The first time I really listened to Back to Back was in 2012. I was a senior in high school, and looking back I realize that my taste in music was very impressionable. I wasn’t very familiar with punk and hardcore at the time, so even I’m surprised at how much I enjoyed Back to Back’s second EP Flesh and Bone. The vocals are viscous and the guitars are fast and brutal. It was equal parts psychedelic and punk. It was dark, mesmerizing, and I loved it.

Back to Back doesn’t really play shows anymore, which is a shame. I cherish the times I saw them at the now defunct Mango’s in Montrose. I’m still pretty bummed I didn’t get to see them play their last show. But guitarist Barry Elkanick has kept himself busy since Back to Back’s passing. He is the drummer of Institute — Austin’s post-punk darlings — and a fairly accomplished artist. He’s had a couple exhibitions in Houston and his works have graced the album covers of Secret Prostitutes and Destruction Unit.

Elkanick has also worked on some solo music as Chalk. He’s put out two tapes under that name and both are a natural continuation of what he has worked on, both artistically and musically. In The Young Shadow of Girls in Flowers  and Why I Hate Men are two separate tape releases, but they feel like two sides on the same record.

In The Young Shadow of Girls in Flowers is spacey and cool. The record is guitar driven, but synths and drum pads add some nice strokes of color throughout the record. “Harmony in Red” kicks off Side A and it is easily one of my favorite songs on the record. Sampled shakers enter the speakers and a pair of dueling, reverb drenched guitars kick in soon after. The guitars are clean, but they pack the song with an anxious sense of urgency. They remind me of the lonely, lucid guitar tones of Felt, but they feel much darker. I imagine this song being played on a huge Gretsch Country Gentlemen guitar going through a pair of Fender Twin Reverbs. “My New Gun” and “Dark Seam” showcase Elkanick’s vocals. They are calm, cool, and they remind me of Lou Reed at times. “Emotional Ties with Earth” is another standout on the record. This warping, droning guitar riff is strummed repeatedly while this flanging synth pulses and pans in and out of the speakers. “Great Mother” has this incredible horizonless soundscape at the end of it, and it sounds amazing. The synths on this record are simple but extremely dense. They add a lot of beautiful textures throughout the record.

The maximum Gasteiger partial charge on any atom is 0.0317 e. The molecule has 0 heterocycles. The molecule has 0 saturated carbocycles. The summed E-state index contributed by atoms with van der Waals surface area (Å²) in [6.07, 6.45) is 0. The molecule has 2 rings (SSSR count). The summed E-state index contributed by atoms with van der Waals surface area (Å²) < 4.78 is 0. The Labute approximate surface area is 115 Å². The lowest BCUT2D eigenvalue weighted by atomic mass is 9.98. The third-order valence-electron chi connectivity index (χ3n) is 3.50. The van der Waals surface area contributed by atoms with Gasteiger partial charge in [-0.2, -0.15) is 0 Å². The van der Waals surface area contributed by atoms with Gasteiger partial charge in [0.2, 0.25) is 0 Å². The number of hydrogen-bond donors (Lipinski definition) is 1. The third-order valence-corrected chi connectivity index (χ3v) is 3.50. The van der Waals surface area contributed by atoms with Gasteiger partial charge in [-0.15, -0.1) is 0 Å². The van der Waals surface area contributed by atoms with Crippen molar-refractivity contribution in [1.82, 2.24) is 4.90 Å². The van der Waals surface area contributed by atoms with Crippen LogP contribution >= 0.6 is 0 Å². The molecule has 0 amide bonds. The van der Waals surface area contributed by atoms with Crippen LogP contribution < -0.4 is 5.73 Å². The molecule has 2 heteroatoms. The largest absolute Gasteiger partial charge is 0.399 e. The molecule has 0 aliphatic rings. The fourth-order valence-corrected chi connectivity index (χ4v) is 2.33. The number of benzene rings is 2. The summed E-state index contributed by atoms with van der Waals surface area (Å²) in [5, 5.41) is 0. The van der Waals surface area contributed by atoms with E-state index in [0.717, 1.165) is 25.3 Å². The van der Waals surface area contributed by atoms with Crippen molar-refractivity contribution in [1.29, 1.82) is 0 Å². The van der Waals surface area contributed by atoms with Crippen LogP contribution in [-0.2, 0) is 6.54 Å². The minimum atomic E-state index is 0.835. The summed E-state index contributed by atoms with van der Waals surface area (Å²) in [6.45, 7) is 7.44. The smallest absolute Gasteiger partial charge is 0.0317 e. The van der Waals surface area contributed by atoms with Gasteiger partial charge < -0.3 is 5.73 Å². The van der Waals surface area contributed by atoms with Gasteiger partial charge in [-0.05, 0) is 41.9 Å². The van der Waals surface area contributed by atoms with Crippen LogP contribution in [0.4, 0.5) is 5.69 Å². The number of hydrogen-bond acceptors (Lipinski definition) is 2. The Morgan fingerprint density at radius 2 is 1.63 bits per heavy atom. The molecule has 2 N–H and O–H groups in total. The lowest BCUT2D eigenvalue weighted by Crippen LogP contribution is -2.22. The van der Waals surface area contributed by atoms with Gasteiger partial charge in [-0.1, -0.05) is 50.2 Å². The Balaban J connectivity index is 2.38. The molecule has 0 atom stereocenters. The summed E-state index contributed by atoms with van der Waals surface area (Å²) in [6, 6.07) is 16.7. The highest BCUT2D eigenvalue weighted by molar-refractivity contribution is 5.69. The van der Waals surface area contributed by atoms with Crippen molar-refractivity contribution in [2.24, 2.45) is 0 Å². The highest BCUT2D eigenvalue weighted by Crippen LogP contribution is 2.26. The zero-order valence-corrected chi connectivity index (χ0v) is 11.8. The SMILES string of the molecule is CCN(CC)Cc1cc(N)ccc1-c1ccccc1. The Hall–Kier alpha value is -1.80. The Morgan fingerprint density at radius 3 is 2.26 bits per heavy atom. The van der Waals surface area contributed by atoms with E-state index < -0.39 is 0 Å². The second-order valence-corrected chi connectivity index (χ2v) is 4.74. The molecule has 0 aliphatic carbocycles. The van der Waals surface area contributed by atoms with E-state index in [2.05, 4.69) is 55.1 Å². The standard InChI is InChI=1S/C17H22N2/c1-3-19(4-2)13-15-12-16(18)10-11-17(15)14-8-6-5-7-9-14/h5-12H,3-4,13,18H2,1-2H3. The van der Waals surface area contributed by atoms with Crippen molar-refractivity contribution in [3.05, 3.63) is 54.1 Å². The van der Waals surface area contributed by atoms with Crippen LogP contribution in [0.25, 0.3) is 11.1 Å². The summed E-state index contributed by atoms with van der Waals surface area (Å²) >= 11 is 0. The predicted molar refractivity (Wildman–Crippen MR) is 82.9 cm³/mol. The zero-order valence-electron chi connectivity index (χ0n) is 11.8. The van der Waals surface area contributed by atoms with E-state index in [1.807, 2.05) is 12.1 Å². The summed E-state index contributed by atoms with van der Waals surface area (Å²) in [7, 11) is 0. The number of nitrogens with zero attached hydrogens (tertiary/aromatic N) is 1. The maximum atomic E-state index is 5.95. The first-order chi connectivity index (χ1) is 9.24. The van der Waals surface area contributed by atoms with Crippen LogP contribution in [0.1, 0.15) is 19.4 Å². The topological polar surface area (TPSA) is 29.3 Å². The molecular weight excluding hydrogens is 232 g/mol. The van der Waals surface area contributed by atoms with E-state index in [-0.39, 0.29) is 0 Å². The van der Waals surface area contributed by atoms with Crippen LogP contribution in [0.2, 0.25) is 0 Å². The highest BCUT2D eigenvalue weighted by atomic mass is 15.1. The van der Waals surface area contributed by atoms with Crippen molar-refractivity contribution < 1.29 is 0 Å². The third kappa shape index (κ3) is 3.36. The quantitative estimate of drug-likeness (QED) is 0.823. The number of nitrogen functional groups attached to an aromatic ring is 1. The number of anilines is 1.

Elkanick returns to familiar ground on Why I Hate Men. I thought the music on this tape would be similar to In The Young Shadow of Girls in Flowers, but it is much closer to Elkanick’s punk and post-punk roots. “Nobody is Coming to Save Us” is a haunting introduction to the tape. This pulsing noise accompanies this collage of howling, wolflike synths. “New Mexico” starts with another sampled beat, but the music kicks in with a full band after a couple of measures. The song is dark and gothic, and Elkanick’s vocals are dry and drone-like. He sounds British at times. The song then fades into “Lizard King,” an interlude that sounds like it’s being played on a warped record. “Litany of Words” is definitely the stand-out on this tape. The song has an energy that reminds me of The Coneheads  and early Ice Age. “Darling Daintyfoot” brings the tape to a long, droning end.

I highly suggest people check out these two tapes, especially if they are fans of Elkanick’s other projects. He has also worked on projects like Blue Dolphin and Wild Thing, and all of those releases can be found on his YouTube channel.

Chalk will be opening for The Young on Dec. 9 at Barracuda in Austin, Texas. You can purchase the In The Young Shadow of Girls in Flowers tape here.